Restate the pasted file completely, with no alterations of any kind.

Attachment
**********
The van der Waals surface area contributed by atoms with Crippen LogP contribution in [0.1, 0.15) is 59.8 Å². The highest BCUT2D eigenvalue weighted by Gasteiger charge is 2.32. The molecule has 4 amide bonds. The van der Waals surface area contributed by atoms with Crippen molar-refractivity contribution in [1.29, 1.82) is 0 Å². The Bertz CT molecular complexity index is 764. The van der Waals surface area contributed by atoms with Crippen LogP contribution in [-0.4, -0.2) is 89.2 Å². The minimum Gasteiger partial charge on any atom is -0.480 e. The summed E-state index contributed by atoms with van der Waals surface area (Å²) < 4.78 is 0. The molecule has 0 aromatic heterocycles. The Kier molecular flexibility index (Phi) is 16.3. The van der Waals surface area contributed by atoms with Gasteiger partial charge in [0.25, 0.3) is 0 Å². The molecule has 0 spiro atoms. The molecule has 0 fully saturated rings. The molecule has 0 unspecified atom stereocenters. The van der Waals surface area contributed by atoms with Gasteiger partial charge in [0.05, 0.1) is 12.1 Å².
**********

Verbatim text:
The van der Waals surface area contributed by atoms with Crippen LogP contribution in [0.1, 0.15) is 59.8 Å². The highest BCUT2D eigenvalue weighted by Gasteiger charge is 2.32. The molecule has 4 amide bonds. The van der Waals surface area contributed by atoms with Crippen molar-refractivity contribution in [1.29, 1.82) is 0 Å². The Bertz CT molecular complexity index is 764. The van der Waals surface area contributed by atoms with Crippen LogP contribution in [-0.4, -0.2) is 89.2 Å². The minimum Gasteiger partial charge on any atom is -0.480 e. The summed E-state index contributed by atoms with van der Waals surface area (Å²) < 4.78 is 0. The molecule has 0 aromatic heterocycles. The Kier molecular flexibility index (Phi) is 16.3. The van der Waals surface area contributed by atoms with Gasteiger partial charge in [0.25, 0.3) is 0 Å². The molecule has 0 spiro atoms. The molecule has 0 fully saturated rings. The molecule has 0 unspecified atom stereocenters. The van der Waals surface area contributed by atoms with Gasteiger partial charge in [0.05, 0.1) is 12.1 Å².